your take on CAD 'standards'

Here's a newbie's question for the group.
I recently began using CAD, and would like to improve work process. I believe there must be more useful ways, in your experience, to organise
drawings [of which I have yet little knowledge].
For instance, what layer standard / arrangement would you recommend for compatibillity or flexibillity or...etc. Where would one look up info like this?
Also, how would *you* assign colours from, say, the aCAD colour pallet. By what rationale could one assign colours [CAD or other] ?
I am interested in both conventional practise and innovative concepts. What structures do you find useful?
-- R'zenboom Signal.ds
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There are a bunch of standards, depending in which country you are working. EU for Europe, BS for Britain and ANSI for America. There are also some ISO standards supposedly for world wide conformity. Take your pick. BTW Autodesk Architectural Desktop has its own standards.
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I recommend:
1 Devising standards optimized for the work you do. 2 Making standards easy to follow. <see 1 above> 3 Use letter/number prefixes/suffixes for layer groups. 4 Develop custom routines to make #2 above. 5 Depending on office size, provide a concise manual. 6 Centrally collect standard office blocks for consistency. 7 Insist on compliance, but build in some flexibility for individual and situations. 8 Accept criticism from the people who draw, and be open to improvements. 9 Don't forget about accuracy. Always draw precisely. 10 Drawings should be easy on the eyes! We are still draftsmen.
--

MichaelB
www.michaelbulatovich.ca
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Well said Mike.....
I would add............
1) forget paper manual use an internal intranet. cover the items for the three types of cad operators a) Those that get the book out and record every thing you say b) The normal get on with it user and... c) The Power User (Normally the Official or Un-official CAD Manager) 2) Make the standards such that it makes AutoCAD LazyCAD and they will be used. 3) Involve staff in the creation of them, in that way they make them their own and will adopt them more readily 4) Spot the Maverick in the bunch and get him/her on your side or use step 3) above to impose peer pressure. 5) Get Management behind you such that you do have the ability and power to enforce if required (last step, if you have to do this then you have failed to manage the staff, but then sometimes they won't be managed !)
On Tue, 31 May 2005 07:18:45 -0400, "Michael Bulatovich"

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All good points too, Alan, and from a more managerial perspective. Good stuff. The best CAD shop I worked in had you sign a letter when you started promising to only draw according to the protocol, and to make compliant anything you did that wasn't ..... on your own time (without pay). That got my attention at the beginning, I'll admit.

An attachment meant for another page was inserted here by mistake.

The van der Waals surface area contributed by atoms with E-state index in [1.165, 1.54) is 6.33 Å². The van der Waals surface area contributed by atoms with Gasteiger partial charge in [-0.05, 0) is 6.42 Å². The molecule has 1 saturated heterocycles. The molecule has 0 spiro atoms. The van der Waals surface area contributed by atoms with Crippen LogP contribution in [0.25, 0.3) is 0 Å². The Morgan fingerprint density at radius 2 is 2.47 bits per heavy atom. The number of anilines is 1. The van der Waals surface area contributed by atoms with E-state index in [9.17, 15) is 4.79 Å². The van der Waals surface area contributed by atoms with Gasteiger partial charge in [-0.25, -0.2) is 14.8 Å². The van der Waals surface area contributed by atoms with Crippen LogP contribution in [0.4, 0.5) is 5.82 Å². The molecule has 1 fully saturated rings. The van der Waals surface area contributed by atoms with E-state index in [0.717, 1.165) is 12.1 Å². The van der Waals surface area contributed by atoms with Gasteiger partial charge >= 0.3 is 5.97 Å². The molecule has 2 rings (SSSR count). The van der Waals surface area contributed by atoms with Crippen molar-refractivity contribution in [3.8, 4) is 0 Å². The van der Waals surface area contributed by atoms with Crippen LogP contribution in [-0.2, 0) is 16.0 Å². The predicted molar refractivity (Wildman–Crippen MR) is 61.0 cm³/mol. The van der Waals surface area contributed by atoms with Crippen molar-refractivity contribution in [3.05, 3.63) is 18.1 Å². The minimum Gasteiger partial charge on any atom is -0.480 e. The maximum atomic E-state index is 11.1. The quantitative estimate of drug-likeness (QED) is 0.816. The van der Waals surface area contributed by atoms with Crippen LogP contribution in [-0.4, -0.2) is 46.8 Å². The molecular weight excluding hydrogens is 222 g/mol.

--


MichaelB
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On Thu, 2 Jun 2005 06:23:30 -0400

Michael,
I am surprised you accepted that, given the "without pay" section which is ridiculous.
SG
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I went into it with my eyes wide open. I had no intention of deviating from the protocol under any circumstances and took this to mean that this is what the employer wanted. It was a contract. The employment agreement is a contract too. They want you to do "A", and they will give you "X" dollars. If you knowingly go and do "Y", and it is of limited or no value to them, it seems like a breach of the contract to me, relieving them of their end of it. I didn't HAVE to accept the terms...I could have worked elsewhere.
They want it done their way, and have the right to expect it IMHO. A thorough manual was presented to new people, and time was allotted for reading it. Senior cad staff were identified as the people to ask if you were confused. They never said hesitated to help with questions. Everything you needed to succeed in holding up your end of the contract was in place. I had no trouble with it, and after a few months, they allowed me to deviate from the protocol to explore the productivity of paperspace.....after I proved that I was not a cowboy.
--


MichaelB
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Consider the obverse position.
"I will not bother to learn my employers standards."
"I will not adhere to the standards, causing lost time for myself and my co-workers and clients."
"My employer will pay me to do so."
Who'd want a guy like that working for them?
Happy Trails To You
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On Tue, 31 May 2005 01:21:18 +0200, "zenboom"

Design your layer standards for what you do and try to keep it simple. Generally assume a 6th grade understanding level. I say 6th grade level not to insult anyone but if someone isn't conforming to the standards they can't use complexity as the reason behind it. I personally like keeping project xrefs and the project sheets in different locations where the location name is easy to understand and designed once again for a 6th grade level person to understand.
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